Most of the lines are difficult to interpret and language is ambiguous. It is not hard to imagine a lively young three year old, playing in the sun or in the rain. This poem can be interpreted as the celebration as the marriage of nature and Lucy at the end.
Myself will to my darling be both law and impulse: The most striking fact is that the speaker in the poem does not speak until the final stanza. With this poem, Wordsworth offers hope and comfort, yet he does not deny the unending grief.
Furthermore, they stress the typical Romantic idea that some people often especially children are particularly in tune with nature and are beloved by nature.
Nature reveals the method of the process of the complex unity of living being while making her almost perfect lady. At first she seems beautiful and giving but, after a while she dictates the human conditions and takes back Lucy.
But the poem quickly reveals that it is Catherine whom Wordsworth thinks about while writing this piece. He writes this poem about Lucy. The third stanza emphasizes her vital, spontaneous energy and also her equally spontaneous calm and peace.
But, before she could be a perfect woman, she was snatched away by the cruel hands of death. The reversal of expectations of the nature and the sudden death of Lucy gives a heartbreaking ending to the poem. Wordsworth grieves, but not beyond hope. Wordsworth experienced some of the deepest pain any human being has ever known- the loss of a child.
Studies in English Literature, Vol. This poem easily delivers a universal truth about human life, a very common truth of death that we live with since our birth but yet we fail to recognize.
He has explained what this loss means to Nature, and to himself, but what does it mean for Lucy? Lucy poems are written about an ideal female who is sometimes symbolized as nature, for whom the speaker feels great affection. Lines emphasize another Romantic theme: It is a loss only to the living.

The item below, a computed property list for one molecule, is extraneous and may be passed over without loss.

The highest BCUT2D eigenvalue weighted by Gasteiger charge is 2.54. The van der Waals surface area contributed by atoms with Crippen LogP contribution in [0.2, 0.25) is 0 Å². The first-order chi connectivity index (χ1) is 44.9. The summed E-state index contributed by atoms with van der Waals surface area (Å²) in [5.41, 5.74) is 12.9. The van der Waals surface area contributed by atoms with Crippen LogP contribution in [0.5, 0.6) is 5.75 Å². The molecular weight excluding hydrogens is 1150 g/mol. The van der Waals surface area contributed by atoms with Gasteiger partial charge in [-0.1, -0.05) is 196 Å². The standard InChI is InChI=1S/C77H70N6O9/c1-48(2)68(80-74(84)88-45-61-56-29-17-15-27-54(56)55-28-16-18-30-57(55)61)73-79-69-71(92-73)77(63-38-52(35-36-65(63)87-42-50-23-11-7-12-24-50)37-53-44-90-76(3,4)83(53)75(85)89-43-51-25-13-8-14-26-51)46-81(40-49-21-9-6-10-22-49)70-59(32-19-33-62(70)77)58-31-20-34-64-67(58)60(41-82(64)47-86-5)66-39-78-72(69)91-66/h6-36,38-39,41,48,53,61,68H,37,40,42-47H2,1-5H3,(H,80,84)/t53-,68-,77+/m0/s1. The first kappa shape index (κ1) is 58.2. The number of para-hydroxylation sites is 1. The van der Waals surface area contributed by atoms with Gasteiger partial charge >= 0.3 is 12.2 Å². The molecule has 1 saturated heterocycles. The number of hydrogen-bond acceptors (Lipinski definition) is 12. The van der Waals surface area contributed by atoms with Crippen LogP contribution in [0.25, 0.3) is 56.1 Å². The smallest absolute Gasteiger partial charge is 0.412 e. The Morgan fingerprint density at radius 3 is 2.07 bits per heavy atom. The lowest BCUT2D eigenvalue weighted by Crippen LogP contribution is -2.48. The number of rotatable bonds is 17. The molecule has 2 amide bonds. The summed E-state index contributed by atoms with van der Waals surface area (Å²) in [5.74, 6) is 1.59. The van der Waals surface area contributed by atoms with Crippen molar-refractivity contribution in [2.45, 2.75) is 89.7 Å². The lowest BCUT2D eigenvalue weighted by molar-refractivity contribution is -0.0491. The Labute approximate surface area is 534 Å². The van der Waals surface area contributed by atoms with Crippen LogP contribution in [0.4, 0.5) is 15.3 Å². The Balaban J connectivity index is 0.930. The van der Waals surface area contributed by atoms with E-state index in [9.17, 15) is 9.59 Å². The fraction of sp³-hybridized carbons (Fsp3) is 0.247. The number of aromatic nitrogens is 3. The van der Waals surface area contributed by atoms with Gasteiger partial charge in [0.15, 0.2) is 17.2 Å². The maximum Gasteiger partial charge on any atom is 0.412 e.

His ability to infuse comfort into his pain through his poetry has offered peace and understanding to people for generations.Wordsworth experienced some of the deepest pain any human being has ever known- the loss of a child.
In this poem, Three Years She Grew in Sun and Shower, he writes about Lucy, the character who represents his daughter, Catherine.
She died at the age of three in the year of She was a child that was known for making those around her laugh.
William Wordsworth’s poem that begins “Three years she grew in sun and shower” can be analyzed in a number of ways, including the following: Line 1 is typically Romantic in its emphasis on harmony between humans and nature. William Wordsworth's poem "Three years she grew in sun and shower," sometimes titled “The Education of Nature,” is usually considered one of the so-called Lucy poems—that is, poems written about an ideal female (whether partly real or wholly imagined) for whom the speaker feels great affection.
Thus Nature spake--The work was done-- How soon my Lucy's race was run! She died, and left to me This heath, this calm, and quiet scene; 40 The memory of what has been, And never more will be. Three Years she grew in sun and shower - Introduction "Three years she grew in sun and shower" is a poem composed in by the English poet William Wordsworth, and first published in the Lyrical Ballads anthology which was co-written with his friend and fellow poet Samuel Taylor Coleridge.
Three Years She Grew in Sun and Shower. Three years she grew in sun and shower; Then Nature said "A lovelier flower On earth was never sown; This child I to .Download